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Here’s Why Our Immune System Reacts Differently to Coronavirus

Immune response to Covid-19 infection between people who do not have symptoms and patients with severe infection.

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Kamal Saini
Kamal S. has been Journalist and Writer for Business, Hardware and Gadgets at Revyuh.com since 2018. He deals with B2b, Funding, Blockchain, Law, IT security, privacy, surveillance, digital self-defense and network policy. As part of his studies of political science, sociology and law, he researched the impact of technology on human coexistence. Email: kamal (at) revyuh (dot) com

Research helps understand why some individual’s immune system reacts differently to Covid-19 infection

A recent research paper carried out with the help of the Wellcome Sanger Institute, the University of Newcastle, the University College London, the University of Cambridge, the European Institute of Bioinformatics in the UK has discovered differences in the immune response to Covid-19 between people who do not have symptoms and those with a more severe form of the disease.

The study has also identified elevated levels of specific immune cells in asymptomatic people, while people with more severe symptoms had lost these types of protective cells, but had gained inflammatory cells.

These differences in immune response, published in “Nature Medicine,” could help explain severe lung inflammation and symptoms of blood clots. Furthermore, they could be used to identify potential targets for the development of therapies.

Although previous studies have highlighted a complex immune response in the blood, the complete coordinated immune response and how it differs between symptomatic and asymptomatic patients had not been investigated in detail until now.

On this occasion, to understand how different immune cells responded to the infection, the researchers analyzed the blood of 130 people with Covid-19 from three different UK centers (Newcastle, Cambridge and London), ranging from asymptomatic to critically ill.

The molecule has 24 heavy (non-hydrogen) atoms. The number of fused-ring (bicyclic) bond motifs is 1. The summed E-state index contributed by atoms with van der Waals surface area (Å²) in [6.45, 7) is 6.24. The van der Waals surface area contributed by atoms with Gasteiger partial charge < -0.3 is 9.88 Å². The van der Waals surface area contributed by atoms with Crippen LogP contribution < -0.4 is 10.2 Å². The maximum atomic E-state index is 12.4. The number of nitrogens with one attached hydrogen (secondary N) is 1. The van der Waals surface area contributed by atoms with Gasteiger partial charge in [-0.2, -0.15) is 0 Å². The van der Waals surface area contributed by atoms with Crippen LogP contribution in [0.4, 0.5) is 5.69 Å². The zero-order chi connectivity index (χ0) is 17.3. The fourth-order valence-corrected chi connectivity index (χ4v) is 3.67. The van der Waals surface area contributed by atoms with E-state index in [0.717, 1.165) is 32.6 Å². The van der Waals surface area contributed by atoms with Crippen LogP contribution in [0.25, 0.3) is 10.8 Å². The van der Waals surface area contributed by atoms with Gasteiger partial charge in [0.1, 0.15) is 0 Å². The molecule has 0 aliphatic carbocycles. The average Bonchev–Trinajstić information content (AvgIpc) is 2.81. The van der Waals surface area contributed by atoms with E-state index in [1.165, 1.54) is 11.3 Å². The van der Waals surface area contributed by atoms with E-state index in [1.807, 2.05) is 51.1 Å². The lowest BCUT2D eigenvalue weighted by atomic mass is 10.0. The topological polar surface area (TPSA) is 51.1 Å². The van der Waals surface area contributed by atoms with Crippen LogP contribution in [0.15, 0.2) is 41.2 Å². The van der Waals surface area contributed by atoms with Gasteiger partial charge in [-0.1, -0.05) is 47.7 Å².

The team performed single cell sequencing of approximately 800,000 individual immune cells, along with detailed analysis of cell surface proteins and antigen receptors found on immune cells in the blood.

In this way, they revealed differences in multiple types of immune cells that are involved in the body’s response to Covid-19.

Thus, in people without symptoms, they found elevated levels of B cells that produce antibodies that are found in mucous ducts, such as the nose. These antibodies can be one of the first lines of defense against SARS-CoV-2. However, people with severe symptoms lacked these protective B cells, indicating the importance of an effective immune response associated with antibodies in the nose and other mucous ducts.

The team also found that while patients with mild to moderate symptoms had elevated levels of helper B cells and T cells, which help fight infection, those with severe symptoms had lost many of these immune cells, suggesting that this part of the immune system had failed in people with severe disease.

In contrast, those who required hospitalization had an uncontrolled increase in monocytes and killer T cells, the high levels of which can cause lung inflammation. They also had elevated levels of platelet-producing cells, which help the blood to clot.

This is one of the only studies of its kind that looks at samples collected from asymptomatic people, which helps us start to understand why some people react differently to COVID-19 infection. It could also explain symptoms such as lung inflammation and blood clots. The immune system is made up of lots of different groups of cells, similar to the way an orchestra is made up of different groups of instruments, and in order to understand the coordinated immune response, you have to look at these immune cells together.

says Muzlifah Haniffa, lead author from the University of Newcastle.

Although it is not yet understood how infection stimulates these immune responses, the study provides a molecular explanation for how Covid-19 might cause an increased risk of thrombosis and inflammation in the lungs.

In addition, it discovers potential new therapeutic targets to help protect patients against inflammation and severe disease. For example, treatments could be developed that decrease platelet production or reduce the number of killer T cells produced.

In the future, research may identify those who are most likely to experience moderate to severe illness by looking at the levels of these immune cells in the blood. ‘The information can be used to better understand why different people react in different ways to coronavirus. The data, freely accessible in the Human Cell Atlas, can provide a basis for developing potential new therapies, reducing the spread of the virus, or protecting those beginning to develop severe disease,” says Sarah Teichmann of the Wellcome Sanger Institute.

Another interesting piece of information from the work is that it has seen that some antibody responses were similar between individuals in one geographical area compared to those in another area of ​​the United Kingdom, which suggests that this part of the immune response can be adapted to different variants of the virus.

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